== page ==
Is it enough to fill that budget hole?
Is it enough to fill that budget hole? Lester Black

Last week the city of Seattle announced that it could see up to a $300 million hole in the budget due to expenses related to COVID-19. As of mid-April, Seattle has spent at least $15 million alone on the response to the virus, according to a spokesperson from the city. As the pandemic drags on and the local economy continues to suffer—and as our tax system continues to be regressive—the big conversation has centered on the question of, "How the fuck are we going to find all that money?"

In the days since that conversation started, Seattle has gotten a better idea of how much money it will be receiving in state and federal aid, some of which could help fill that budget hole. Of the funds that have been designated, most will go to rental assistance and small business relief.

Today Governor Jay Inslee announced that the $131 million earmarked for Seattle in the federal government's CARES Act will be dispersed in the coming weeks. However, the federal government has yet to provide guidance on how those funds can be spent.

As far as money Seattle has access to now, the City Budget Office informed the Seattle City Council in a presentation on Monday that the city will receive around $14 million in federal grants and $13 million from the Washington State Department of Commerce. The city is also pursuing reimbursement from FEMA.

That $14 million in grants breaks down as follows:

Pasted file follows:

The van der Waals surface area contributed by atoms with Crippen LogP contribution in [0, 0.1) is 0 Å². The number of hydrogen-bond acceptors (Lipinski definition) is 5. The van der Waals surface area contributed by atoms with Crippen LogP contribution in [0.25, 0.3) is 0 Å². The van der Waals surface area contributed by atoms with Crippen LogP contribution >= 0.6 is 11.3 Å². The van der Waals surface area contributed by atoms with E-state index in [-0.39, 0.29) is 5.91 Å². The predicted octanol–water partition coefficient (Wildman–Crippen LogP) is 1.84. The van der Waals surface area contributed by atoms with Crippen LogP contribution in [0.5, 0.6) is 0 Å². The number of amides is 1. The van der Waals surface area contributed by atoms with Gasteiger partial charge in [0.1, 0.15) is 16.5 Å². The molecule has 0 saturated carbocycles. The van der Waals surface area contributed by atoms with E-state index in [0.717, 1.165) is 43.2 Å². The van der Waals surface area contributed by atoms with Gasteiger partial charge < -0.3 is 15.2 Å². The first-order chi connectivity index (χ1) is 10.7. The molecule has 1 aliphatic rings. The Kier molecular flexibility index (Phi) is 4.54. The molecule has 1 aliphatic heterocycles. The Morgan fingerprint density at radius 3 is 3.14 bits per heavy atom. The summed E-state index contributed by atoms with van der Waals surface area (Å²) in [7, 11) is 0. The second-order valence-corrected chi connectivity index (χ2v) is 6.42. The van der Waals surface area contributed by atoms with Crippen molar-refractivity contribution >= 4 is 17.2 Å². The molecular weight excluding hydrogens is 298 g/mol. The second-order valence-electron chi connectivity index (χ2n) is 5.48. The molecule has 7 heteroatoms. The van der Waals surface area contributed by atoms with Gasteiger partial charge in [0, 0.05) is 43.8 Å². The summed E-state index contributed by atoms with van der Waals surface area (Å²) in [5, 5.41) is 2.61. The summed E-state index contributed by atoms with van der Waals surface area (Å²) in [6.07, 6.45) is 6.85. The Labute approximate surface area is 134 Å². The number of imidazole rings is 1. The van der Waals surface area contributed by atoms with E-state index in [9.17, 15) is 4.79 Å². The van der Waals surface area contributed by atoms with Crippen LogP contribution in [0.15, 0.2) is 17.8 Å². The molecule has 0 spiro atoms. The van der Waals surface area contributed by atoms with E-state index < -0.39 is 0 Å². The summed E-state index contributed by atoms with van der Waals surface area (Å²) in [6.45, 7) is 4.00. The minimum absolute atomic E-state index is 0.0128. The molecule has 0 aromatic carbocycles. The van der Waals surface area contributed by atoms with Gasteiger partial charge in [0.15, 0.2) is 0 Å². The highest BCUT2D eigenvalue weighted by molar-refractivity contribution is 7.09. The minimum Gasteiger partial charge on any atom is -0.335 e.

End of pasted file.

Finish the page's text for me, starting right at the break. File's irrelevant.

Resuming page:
• $5,640,185 from Community Development Block Grants (CDBG)
  • $4,983,977 from Older Americans Act Grant
  • $2,829,807 from Emergency Solutions Grant
  • $426,000 from Housing Opportunities for Persons with AIDS (HOPWA)
  • $146,669 from Medicare Title XIX

  • Most of that CDBG money will be going toward rental assistance. "More than half of Seattleites are renters," said Emily Alvarado, the city's housing director. "Many struggling financially to pay rent, regardless of the eviction moratorium renters need to pay rent."

    The city will designate $1.5 million in rental assistance for the Human Services Department's homelessness prevention programs, another $1.5 million for the Home Base rental assistance program that recently got $5 million from King County to pay April rent for people in need, and $1.14 million in rental assistance for the Office of Housing's non-profit building owners.


    "We really want to allocate new federal resources to new rent assistance," Alvarado said. As the month wears on, Alvarado said that the city is "seeing a precipitant increase of unpaid rent."

    Small businesses will see $1.5 million from the CDBG grants. The city has already funded $2.5 million in small business stabilization fund grants, and has doled out $10,000 grants to 250 businesses so far. But, 9,000 businesses applied for the grants.

    The state's $13 million contribution to Seattle will go towards emergency housing. It's flexible grant money, however, and could be a "possible way to fill budget holes," according to City Budget Office director Ben Noble.

    There's more money out there. Like FEMA funds. FEMA is supposed to reimburse the money at a 75 percent level that "Seattle is spending outright," Noble said.


    Seattle expects reimbursement for money spent on personal protective equipment, cleaning, the deployment of additional hygiene centers, the new tiny houses that were built to alleviate crowding in homeless shelters, and more.

    "This is really the first set of federal funding for COVID-19 relief," Councilmember Teresea Mosqueda said. More future funding has been identified and is expected to make it down the pipeline. Plus, the $131 million of CARES Act money will be utilized. The city has more work to do to figure out how and where it will be spent.

    "What we do sets the tone," Mosqueda said.